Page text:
shir atar studio's 'hairline' explores a more characterful side to 3D printing
 

shir atar studio's 'hairline' explores a more characterful side to 3D printing

 

 

shir atar studio has produced a number of colorful and hairy plastic heads using an inventive new method of 3D printing. entitled ‘hairline’, the project seeks to explore a more characterful side to 3D printing technology and addresses its potential use as a new crafting method, highlighting its capacity to become a warmer and more personal technology.

shir atar studio hairline 3d-printing hair biennale interieur 2016 designboom
the project seeks to explore a more characterful side of 3D printing

 

 

explaining the project, shir atar studio says: ‘we are usually exposed to the more ‘technical’ side of this technology, focusing on its rapid means of producing elaborate items or small trinkets, and less inclined to view it as a new way to craft personal objects’. the rapid attributes of 3D printing, alongside its mainly plastic material usage, generally results in items that carry less emotional properties than their more traditionally crafted counterparts made of materials like wood, ceramics, textiles and others.

 

‘hair is such a human feature’, continue the studio, ‘we can all relate to different hairstyles, be it long, short, curly, straight, frizzy, thin or none at all. this feature, which is almost impossible to be produced by any other production method, elevates the emotional and personal attributes of 3D printing technology and of the somewhat anonymous plastic filaments, into the realms of traditional crafts.’

shir atar studio hairline 3d-printing hair biennale interieur 2016 designboom
the grumpy little fellows are produced in a number of different color routes

 

 

by developing a unique method that allowed the studio to manipulate the movement of the printer nozzle, it was able to produce an assortment of hairy figures that take advantage of the production abilities of the 3D printer while simultaneously adding a new individuality and character to each object. a selected winner of the biennale interieur awards 2016, this new method seems to effortlessly grow the strands of hair from the main body in an organic process that appears technologically natural. each model has unique characteristics that explores various ways to manipulate the strengths and weaknesses of the trio of 3D Modeling software, 3D printer settings and printing material.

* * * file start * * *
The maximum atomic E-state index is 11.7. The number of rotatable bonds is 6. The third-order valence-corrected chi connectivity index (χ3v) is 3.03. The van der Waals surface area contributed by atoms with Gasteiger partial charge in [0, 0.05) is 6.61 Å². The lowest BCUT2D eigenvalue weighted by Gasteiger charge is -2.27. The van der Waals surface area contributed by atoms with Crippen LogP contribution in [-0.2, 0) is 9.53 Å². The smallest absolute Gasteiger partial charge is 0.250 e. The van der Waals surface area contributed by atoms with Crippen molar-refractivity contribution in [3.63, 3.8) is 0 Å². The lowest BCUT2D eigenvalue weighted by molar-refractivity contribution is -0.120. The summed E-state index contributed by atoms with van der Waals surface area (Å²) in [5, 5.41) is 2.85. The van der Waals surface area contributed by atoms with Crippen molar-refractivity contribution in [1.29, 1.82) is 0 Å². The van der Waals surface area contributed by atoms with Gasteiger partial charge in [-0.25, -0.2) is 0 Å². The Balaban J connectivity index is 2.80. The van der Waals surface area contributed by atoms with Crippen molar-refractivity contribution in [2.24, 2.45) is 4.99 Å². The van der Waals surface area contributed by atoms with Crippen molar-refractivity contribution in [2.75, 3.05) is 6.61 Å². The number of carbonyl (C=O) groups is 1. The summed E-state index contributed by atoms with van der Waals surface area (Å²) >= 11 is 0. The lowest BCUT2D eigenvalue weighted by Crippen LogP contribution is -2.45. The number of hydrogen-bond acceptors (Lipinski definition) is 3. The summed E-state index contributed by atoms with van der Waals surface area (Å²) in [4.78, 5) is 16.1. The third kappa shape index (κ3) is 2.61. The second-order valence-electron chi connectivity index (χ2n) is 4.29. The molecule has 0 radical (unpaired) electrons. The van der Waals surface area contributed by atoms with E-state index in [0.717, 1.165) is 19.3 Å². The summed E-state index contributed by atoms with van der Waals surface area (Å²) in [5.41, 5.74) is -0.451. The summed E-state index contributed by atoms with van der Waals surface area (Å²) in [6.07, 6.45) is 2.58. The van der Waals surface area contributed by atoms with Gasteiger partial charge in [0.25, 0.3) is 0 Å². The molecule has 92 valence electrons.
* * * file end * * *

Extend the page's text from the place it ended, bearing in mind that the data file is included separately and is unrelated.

shir atar studio hairline 3d-printing hair biennale interieur 2016 designboom
although 3D printed, the hair is undoubtedly organic in appearance and adds real character to the pieces

shir atar studio hairline 3d-printing hair biennale interieur 2016 designboom
the method is capable of producing a surprising variety of hair types

shir atar studio hairline 3d-printing hair biennale interieur 2016 designboom
the project is a selected winner of the biennale interieur awards 2016

shir atar studio hairline 3d-printing hair biennale interieur 2016 designboom
each model has characteristics that explore the pros and cons of technological production methods

shir atar studio hairline 3d-printing hair biennale interieur 2016 designboom
3D printing generally results in items that carry less emotional impact than their crafted counterparts

shir atar studio hairline 3d-printing hair biennale interieur 2016 designboom
the project explores the various ways through which texture and shape can be implied

shir atar studio hairline 3d-printing hair biennale interieur 2016 designboom
3D printing has recently been used to create spare parts and tools for astronauts in space

shir atar studio hairline 3d-printing hair biennale interieur 2016 designboom
the origins of 3D printing can be traced back to 1986

shir atar studio hairline 3d-printing hair biennale interieur 2016 designboom
3D printing sees an item formed under computer control using successive layers of material, usually plastic

 

 

designboom has received this project from our ‘DIY submissions‘ feature, where we welcome our readers to submit their own work for publication. see more project submissions from our readers here.

 

edited by: peter corboy | designboom

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